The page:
As a certified music therapist and the President of JB Music Therapy, Jennifer Buchanan knows a thing or two about the power of music to heal, so we asked her to give our readers the key steps to creating a purposeful playlist for all occasions, followed by her own playlist to get you inspired to make your own.
1. Unpack your desired outcome for the playlist
Identifying the most significant goal, objective, or need is the ultimate first step in the « purposeful » part of a playlist. If you are going through a particularly challenging transition or have significant concerns for your mental well-being, I recommend working with a psychologist, counsellor, or music therapist on this first step.
2. Choose a title with some feeling
Title your playlist the feeling you wish to achieve to support the behaviour you hope to change.
3. Include songs to match
Only include songs in this playlist that evoke the feeling you have identified, and remove all songs that don’t strike the right chord (sorry for music pun).
4. Listen when you need it most
Intentional music listening, at the right time, can help. Assess when you need it most. When you need a boost—waking up, driving to work, driving home, in the evening. Please note you may need different playlists for different times of the day.
5. Use a good quality sound source
The quality of sound contributes to your feelings of health and enjoyment.
6. Stay open to new music
Tap into some of the excellent streaming services out there, or your old vinyl collection that you haven’t visited for a while, to help you explore new music. Having a music club, much like many have a book club, will also open your listening world.
Other important considerations: If making a playlist for others—never make assumptions. If you are working with someone who cannot communicate for themselves (i.e., due to stroke or dementia), connect with your local music therapist to ensure the best possible and safest music choices are made. Also, this is just one playlist process. There are many others, including the top 10 albums, songs that soothe, a curation of your life-long personal soundtrack, and the 12 signature songs that give your friends a snapshot of what you are all about.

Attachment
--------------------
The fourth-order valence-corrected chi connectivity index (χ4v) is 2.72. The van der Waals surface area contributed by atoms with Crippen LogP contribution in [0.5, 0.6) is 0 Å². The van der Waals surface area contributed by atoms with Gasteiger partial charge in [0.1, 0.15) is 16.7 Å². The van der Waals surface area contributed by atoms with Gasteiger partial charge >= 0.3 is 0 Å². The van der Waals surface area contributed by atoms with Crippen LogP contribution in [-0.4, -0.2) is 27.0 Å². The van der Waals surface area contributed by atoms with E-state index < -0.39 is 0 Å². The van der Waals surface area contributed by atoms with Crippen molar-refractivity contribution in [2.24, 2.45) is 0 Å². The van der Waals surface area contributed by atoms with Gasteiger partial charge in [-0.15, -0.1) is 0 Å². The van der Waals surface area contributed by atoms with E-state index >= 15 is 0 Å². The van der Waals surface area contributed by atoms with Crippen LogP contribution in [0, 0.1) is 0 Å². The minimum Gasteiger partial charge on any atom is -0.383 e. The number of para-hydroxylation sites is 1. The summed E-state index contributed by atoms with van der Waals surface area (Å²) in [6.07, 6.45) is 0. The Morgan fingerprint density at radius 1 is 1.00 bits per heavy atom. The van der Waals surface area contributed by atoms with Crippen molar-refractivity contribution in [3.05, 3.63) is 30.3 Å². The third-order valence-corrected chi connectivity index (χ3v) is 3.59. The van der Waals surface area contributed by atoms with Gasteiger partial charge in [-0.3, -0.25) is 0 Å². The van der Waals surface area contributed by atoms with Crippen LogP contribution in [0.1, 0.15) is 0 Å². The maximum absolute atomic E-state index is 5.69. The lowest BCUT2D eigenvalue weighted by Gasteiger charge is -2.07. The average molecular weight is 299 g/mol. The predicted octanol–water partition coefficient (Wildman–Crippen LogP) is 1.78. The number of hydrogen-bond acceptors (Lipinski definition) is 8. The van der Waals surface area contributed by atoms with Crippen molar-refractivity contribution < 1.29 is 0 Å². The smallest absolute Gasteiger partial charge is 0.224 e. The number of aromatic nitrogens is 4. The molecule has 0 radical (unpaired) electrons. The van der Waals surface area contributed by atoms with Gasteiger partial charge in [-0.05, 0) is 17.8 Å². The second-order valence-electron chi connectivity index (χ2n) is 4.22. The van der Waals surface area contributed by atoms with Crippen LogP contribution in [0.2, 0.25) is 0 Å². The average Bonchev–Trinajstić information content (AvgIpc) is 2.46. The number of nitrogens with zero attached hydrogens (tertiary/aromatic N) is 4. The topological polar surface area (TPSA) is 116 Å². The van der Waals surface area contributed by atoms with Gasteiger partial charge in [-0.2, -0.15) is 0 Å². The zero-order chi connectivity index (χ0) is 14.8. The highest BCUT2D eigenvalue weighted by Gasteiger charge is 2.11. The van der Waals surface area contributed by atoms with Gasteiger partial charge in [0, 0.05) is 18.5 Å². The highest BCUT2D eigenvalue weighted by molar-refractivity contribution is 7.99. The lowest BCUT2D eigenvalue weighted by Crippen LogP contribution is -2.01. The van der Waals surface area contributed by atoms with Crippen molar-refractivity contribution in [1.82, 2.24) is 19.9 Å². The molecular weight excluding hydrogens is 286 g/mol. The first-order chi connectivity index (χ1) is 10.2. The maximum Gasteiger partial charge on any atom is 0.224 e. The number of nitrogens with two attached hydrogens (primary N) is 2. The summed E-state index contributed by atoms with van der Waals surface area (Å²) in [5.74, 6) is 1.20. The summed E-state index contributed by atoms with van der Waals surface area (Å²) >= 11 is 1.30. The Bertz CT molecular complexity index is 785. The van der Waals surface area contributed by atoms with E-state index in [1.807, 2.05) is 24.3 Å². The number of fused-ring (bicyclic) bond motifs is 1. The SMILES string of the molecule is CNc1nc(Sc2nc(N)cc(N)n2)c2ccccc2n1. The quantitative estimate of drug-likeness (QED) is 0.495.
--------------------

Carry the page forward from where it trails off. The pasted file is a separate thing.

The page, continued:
Now, to get you going on creating your own playlist, I have made a top 10 list from my long personal soundtrack. The songs are chronological (to me) from my earliest memories and connections to an artist, to my most recent. They are Canadian (mostly). They are also the songs that showed up at significant points in my life—arriving at times of great change, pain, and/or growth. These are the songs that would have been playing on my radio, in the car, at the beach, and throughout the walls of my home, school, or offices.
These are the songs that have settled deep in my being. They empower me. They challenge me. They are a piece of me. Sometimes words are not enough. I’m letting music start the conversation, so here we go.
« Sunshine on My Shoulders » by John Denver
OK, not Canadian, but this is truly my most significant earliest musical memory. John Denver, at my school in Langley, British Columbia sharing his story of walking with Chief Dan George and what that meant to him. This is one of the many songs he sang in our school gym that day and that I will never forget.
« Working for the Weekend » by Loverboy
Hello public school! You couldn’t live in the lower mainland without this band playing loud and proud out of your neighbour’s Camero.
« If I Had a Million Dollars » by Barenaked Ladies
I can’t help but miss the whole group so many years later. We all knew all the words and sang it frequently.
« O Siem » by Susan Aglukark
This was the beginning of a whole host of women artists who started to speak to me through their music. I was so grateful to meet and spend time with Susan many years later and hear her life-changing stories up close and personal.
« Building a Mystery » by Sarah McLachlan
Not sure what to say here, but Sarah, Whitney Houston, and Eva Cassidy all soothed me. Perhaps even healed me. They inspired me during my Music Therapy training when I was so uncertain if I was on the right path.
« Ironic » by Alanis Morisette
Thank God for Alanis. She allowed me to express my frustration and rebelliousness. She let me shake off my insecurities and embrace my strengths. With her, in my head, I was able to move on.
« Hallelujah » by k.d. lang
The crowd disappeared at the Calgary Folk Music Festival, and all that was left was me, k.d. and every tear flowing from my eyes. Forever grateful.
« Good Mother » by Jann Arden
Jann has always been a part of my music listening, but following her story with her mom allowed me to process so many of my questions, saddness and hopes for the many elders I have had the honour to work with.
« All By Myself » by Céline Dion
Confession ahead. I was never a fan. Not sure why. And then. I went to watch her in Las Vegas with a few friends. Folks, no matter what you think of Céline, she is real. She is quirky, artistic, and professional. She LOVES to sing and make music. My ears were opened to her brilliance.
« Blinding Lights » by The Weeknd.
This song has given me many days of motivation that I have needed during COVID. There is light on the other side.
Jennifer Buchanan lives in Calgary, is a certified music therapist and President of JB Music Therapy, and the author of Tune In and Wellness Incorporated, available through the NMC Gift Shop.